In terms of HR responses, Martin [11] only reported on mean values, but showed a similar trend to that of VO2 in that HRs increased slightly with additional loads to the thighs. These changes, however, did not reach statistical significance and the researchers suggested that HR is a less sensitive measure of thigh loading under 1.39% BM. Comparatively, in this study, an increase in HR of 0.63% was found for every 1% BM (equivalent to 0.75 kg when extrapolated from the mean weight of our participants) of additional load, which is less than half that of VO2 (1.59%) for the same load. Inferential based analysis demonstrated that thigh loading of at least 2% BM was needed to lead to a possible small increase (0.17 ± 0.15) in HR response with 1% BM reporting a very likely trivial increase (0.05 ± 0.11). Using the HR data collected, a TLS was extrapolated to help quantify the amount of internal stress each loaded trial would have over a 10 min running period. Based on the linear regression equation produced for TLS plotted against load, for every 1% BM of additional load, there is an extra 0.17 increase in internal stress. A TLS was calculated, as it is a commonly used method for quantifying training stress for endurance athletes and may help put into context the impact that added load has on HR. Linear increases were found in mean RPE (3.08 to 4.38) with a loading of 2%, resulting in likely moderate increases, while very likely large increases were found with 3% BM. The authors note and acknowledge that the following limitations of the research should be considered for future investigations. This study may only suggest the possible responses found during the repeated application of such loading schemes to short-term submaximal running at a speed equivalent to VT1. Due to the subject inclusion criteria (male and female endurance-trained runners), the findings of this study may only be applied to this population. Trials were performed under laboratory conditions, which are not directly comparable to the traditional method of training for endurance-trained runners.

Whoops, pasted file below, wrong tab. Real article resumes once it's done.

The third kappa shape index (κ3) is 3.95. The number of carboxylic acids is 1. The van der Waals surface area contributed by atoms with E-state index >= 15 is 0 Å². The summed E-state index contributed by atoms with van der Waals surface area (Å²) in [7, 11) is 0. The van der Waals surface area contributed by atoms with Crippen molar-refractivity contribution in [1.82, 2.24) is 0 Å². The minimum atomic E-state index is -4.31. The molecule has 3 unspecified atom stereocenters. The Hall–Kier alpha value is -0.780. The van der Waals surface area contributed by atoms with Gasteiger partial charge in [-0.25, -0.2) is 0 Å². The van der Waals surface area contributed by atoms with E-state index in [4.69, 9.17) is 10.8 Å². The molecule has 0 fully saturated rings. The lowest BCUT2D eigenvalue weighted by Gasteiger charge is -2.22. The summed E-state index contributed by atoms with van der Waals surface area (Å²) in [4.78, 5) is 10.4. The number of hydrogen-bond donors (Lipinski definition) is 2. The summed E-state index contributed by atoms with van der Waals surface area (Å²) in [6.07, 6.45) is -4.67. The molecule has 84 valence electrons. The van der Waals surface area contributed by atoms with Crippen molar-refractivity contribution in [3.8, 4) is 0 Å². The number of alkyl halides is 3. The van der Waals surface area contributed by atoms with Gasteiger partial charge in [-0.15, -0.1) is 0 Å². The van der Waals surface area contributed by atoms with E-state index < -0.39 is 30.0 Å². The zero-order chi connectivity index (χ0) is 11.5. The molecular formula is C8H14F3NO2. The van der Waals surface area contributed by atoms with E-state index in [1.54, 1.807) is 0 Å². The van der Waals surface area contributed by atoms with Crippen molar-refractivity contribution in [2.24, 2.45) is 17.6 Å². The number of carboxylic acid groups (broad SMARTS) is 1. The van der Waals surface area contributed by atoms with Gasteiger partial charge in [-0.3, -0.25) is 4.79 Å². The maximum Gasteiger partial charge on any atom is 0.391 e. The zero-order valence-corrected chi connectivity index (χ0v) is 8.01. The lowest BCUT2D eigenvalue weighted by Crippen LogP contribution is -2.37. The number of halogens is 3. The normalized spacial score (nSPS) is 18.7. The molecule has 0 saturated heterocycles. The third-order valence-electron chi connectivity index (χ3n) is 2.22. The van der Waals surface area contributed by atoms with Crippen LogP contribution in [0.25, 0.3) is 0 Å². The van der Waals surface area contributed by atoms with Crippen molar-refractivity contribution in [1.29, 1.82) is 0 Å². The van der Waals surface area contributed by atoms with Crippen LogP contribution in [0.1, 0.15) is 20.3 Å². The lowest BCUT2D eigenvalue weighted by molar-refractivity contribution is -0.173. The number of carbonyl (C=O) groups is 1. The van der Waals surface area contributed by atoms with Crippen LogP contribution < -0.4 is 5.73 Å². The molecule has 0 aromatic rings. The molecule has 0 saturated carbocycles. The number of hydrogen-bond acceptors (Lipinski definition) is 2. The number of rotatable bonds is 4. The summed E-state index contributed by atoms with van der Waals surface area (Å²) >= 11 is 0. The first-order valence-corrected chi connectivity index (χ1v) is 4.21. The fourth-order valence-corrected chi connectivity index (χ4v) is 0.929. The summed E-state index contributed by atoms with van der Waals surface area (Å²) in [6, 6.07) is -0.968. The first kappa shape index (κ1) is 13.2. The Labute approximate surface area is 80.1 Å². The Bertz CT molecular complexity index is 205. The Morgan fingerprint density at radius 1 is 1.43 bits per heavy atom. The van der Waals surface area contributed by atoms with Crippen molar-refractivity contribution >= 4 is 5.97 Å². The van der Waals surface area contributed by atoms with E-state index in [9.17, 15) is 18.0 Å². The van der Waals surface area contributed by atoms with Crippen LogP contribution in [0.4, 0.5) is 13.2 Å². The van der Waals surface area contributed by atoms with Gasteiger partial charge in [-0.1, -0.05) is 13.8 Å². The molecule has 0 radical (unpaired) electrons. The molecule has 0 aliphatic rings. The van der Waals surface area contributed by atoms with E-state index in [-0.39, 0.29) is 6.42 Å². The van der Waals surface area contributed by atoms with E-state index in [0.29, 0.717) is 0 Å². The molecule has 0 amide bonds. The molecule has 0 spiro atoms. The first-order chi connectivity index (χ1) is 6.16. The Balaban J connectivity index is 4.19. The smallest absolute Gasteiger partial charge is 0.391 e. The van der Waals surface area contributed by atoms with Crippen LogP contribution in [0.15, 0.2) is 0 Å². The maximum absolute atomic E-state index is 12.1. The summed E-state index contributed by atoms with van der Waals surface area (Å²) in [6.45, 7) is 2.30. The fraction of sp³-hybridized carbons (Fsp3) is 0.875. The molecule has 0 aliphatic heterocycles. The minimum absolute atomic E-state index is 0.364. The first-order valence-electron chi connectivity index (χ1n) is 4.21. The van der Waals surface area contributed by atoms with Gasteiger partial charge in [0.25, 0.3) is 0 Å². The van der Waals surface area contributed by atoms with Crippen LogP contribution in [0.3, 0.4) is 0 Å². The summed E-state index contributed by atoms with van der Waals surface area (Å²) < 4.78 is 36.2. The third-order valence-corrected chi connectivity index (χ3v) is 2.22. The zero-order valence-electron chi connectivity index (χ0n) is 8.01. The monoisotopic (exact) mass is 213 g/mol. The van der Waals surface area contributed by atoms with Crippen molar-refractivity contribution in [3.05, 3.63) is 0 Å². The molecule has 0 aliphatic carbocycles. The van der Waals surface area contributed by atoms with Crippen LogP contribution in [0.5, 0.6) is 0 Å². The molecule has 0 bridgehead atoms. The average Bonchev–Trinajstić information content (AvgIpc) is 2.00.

5. Conclusions